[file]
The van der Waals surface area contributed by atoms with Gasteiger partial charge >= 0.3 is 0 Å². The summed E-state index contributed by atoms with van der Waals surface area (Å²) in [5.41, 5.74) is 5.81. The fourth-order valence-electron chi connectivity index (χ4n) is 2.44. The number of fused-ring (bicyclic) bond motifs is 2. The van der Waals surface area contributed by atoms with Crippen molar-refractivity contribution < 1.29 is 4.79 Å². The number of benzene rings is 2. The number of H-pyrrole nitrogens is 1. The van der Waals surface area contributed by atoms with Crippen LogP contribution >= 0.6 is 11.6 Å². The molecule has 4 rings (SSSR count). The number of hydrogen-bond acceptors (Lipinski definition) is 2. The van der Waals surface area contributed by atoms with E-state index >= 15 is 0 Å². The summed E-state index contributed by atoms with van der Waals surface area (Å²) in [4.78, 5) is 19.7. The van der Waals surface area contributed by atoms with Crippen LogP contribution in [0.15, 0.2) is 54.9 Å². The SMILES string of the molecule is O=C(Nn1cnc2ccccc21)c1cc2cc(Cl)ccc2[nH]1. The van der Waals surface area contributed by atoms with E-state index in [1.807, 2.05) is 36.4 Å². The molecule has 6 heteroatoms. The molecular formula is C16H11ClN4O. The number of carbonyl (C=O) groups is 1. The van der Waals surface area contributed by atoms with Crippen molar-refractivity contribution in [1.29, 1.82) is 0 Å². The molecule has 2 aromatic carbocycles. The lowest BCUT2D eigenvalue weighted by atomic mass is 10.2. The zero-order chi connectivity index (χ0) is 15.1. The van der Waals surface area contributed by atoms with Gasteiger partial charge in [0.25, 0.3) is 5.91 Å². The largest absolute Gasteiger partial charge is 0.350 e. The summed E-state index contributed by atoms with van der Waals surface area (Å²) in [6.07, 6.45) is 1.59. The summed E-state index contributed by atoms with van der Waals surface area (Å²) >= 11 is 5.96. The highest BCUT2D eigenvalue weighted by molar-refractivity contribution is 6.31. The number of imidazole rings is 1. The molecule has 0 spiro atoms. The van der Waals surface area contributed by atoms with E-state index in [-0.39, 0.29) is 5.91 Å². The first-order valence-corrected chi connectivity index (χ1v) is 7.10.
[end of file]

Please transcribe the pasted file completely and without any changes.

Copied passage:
The van der Waals surface area contributed by atoms with Gasteiger partial charge >= 0.3 is 0 Å². The summed E-state index contributed by atoms with van der Waals surface area (Å²) in [5.41, 5.74) is 5.81. The fourth-order valence-electron chi connectivity index (χ4n) is 2.44. The number of fused-ring (bicyclic) bond motifs is 2. The van der Waals surface area contributed by atoms with Crippen molar-refractivity contribution < 1.29 is 4.79 Å². The number of benzene rings is 2. The number of H-pyrrole nitrogens is 1. The van der Waals surface area contributed by atoms with Crippen LogP contribution >= 0.6 is 11.6 Å². The molecule has 4 rings (SSSR count). The number of hydrogen-bond acceptors (Lipinski definition) is 2. The van der Waals surface area contributed by atoms with E-state index >= 15 is 0 Å². The summed E-state index contributed by atoms with van der Waals surface area (Å²) in [4.78, 5) is 19.7. The van der Waals surface area contributed by atoms with Crippen LogP contribution in [0.15, 0.2) is 54.9 Å². The SMILES string of the molecule is O=C(Nn1cnc2ccccc21)c1cc2cc(Cl)ccc2[nH]1. The van der Waals surface area contributed by atoms with E-state index in [1.807, 2.05) is 36.4 Å². The molecule has 6 heteroatoms. The molecular formula is C16H11ClN4O. The number of carbonyl (C=O) groups is 1. The van der Waals surface area contributed by atoms with Crippen molar-refractivity contribution in [1.29, 1.82) is 0 Å². The molecule has 2 aromatic carbocycles. The lowest BCUT2D eigenvalue weighted by atomic mass is 10.2. The zero-order chi connectivity index (χ0) is 15.1. The van der Waals surface area contributed by atoms with Gasteiger partial charge in [0.25, 0.3) is 5.91 Å². The largest absolute Gasteiger partial charge is 0.350 e. The summed E-state index contributed by atoms with van der Waals surface area (Å²) in [6.07, 6.45) is 1.59. The summed E-state index contributed by atoms with van der Waals surface area (Å²) >= 11 is 5.96. The highest BCUT2D eigenvalue weighted by molar-refractivity contribution is 6.31. The number of imidazole rings is 1. The molecule has 0 spiro atoms. The van der Waals surface area contributed by atoms with E-state index in [-0.39, 0.29) is 5.91 Å². The first-order valence-corrected chi connectivity index (χ1v) is 7.10.